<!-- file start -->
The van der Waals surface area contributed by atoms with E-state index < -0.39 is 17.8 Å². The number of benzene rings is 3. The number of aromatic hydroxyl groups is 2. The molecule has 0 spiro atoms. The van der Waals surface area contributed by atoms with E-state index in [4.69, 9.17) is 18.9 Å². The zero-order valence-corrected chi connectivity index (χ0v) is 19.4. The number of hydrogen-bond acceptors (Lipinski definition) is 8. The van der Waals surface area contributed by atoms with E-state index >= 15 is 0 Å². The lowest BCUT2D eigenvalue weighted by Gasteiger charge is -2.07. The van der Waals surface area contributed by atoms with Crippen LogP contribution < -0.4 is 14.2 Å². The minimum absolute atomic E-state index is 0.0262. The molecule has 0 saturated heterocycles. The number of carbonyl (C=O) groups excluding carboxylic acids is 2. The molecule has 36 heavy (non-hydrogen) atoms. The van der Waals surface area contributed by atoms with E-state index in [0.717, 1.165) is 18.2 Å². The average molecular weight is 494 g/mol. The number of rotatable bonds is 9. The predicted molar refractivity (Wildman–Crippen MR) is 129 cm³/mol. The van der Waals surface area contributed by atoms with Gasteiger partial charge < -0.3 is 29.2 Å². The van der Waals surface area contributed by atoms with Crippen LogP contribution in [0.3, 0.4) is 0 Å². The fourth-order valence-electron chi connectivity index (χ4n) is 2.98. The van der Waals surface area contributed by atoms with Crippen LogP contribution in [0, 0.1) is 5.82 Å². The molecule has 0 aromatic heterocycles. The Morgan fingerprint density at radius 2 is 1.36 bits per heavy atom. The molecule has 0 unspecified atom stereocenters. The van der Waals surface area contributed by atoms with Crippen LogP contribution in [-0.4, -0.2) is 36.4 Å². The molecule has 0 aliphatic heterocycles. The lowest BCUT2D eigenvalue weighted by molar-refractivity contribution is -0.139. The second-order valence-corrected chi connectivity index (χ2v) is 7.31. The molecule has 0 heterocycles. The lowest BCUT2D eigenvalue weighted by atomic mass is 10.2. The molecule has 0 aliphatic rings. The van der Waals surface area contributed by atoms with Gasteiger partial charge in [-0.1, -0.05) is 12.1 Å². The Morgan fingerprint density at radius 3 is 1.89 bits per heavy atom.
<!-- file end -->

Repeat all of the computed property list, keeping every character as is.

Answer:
The van der Waals surface area contributed by atoms with E-state index < -0.39 is 17.8 Å². The number of benzene rings is 3. The number of aromatic hydroxyl groups is 2. The molecule has 0 spiro atoms. The van der Waals surface area contributed by atoms with E-state index in [4.69, 9.17) is 18.9 Å². The zero-order valence-corrected chi connectivity index (χ0v) is 19.4. The number of hydrogen-bond acceptors (Lipinski definition) is 8. The van der Waals surface area contributed by atoms with E-state index >= 15 is 0 Å². The lowest BCUT2D eigenvalue weighted by Gasteiger charge is -2.07. The van der Waals surface area contributed by atoms with Crippen LogP contribution < -0.4 is 14.2 Å². The minimum absolute atomic E-state index is 0.0262. The molecule has 0 saturated heterocycles. The number of carbonyl (C=O) groups excluding carboxylic acids is 2. The molecule has 36 heavy (non-hydrogen) atoms. The van der Waals surface area contributed by atoms with E-state index in [0.717, 1.165) is 18.2 Å². The average molecular weight is 494 g/mol. The number of rotatable bonds is 9. The predicted molar refractivity (Wildman–Crippen MR) is 129 cm³/mol. The van der Waals surface area contributed by atoms with Gasteiger partial charge < -0.3 is 29.2 Å². The van der Waals surface area contributed by atoms with Crippen LogP contribution in [0.3, 0.4) is 0 Å². The fourth-order valence-electron chi connectivity index (χ4n) is 2.98. The van der Waals surface area contributed by atoms with Crippen LogP contribution in [0, 0.1) is 5.82 Å². The molecule has 0 aromatic heterocycles. The Morgan fingerprint density at radius 2 is 1.36 bits per heavy atom. The molecule has 0 unspecified atom stereocenters. The van der Waals surface area contributed by atoms with Crippen LogP contribution in [-0.4, -0.2) is 36.4 Å². The molecule has 0 aliphatic heterocycles. The lowest BCUT2D eigenvalue weighted by molar-refractivity contribution is -0.139. The second-order valence-corrected chi connectivity index (χ2v) is 7.31. The molecule has 0 heterocycles. The lowest BCUT2D eigenvalue weighted by atomic mass is 10.2. The molecule has 0 aliphatic rings. The van der Waals surface area contributed by atoms with Gasteiger partial charge in [-0.1, -0.05) is 12.1 Å². The Morgan fingerprint density at radius 3 is 1.89 bits per heavy atom.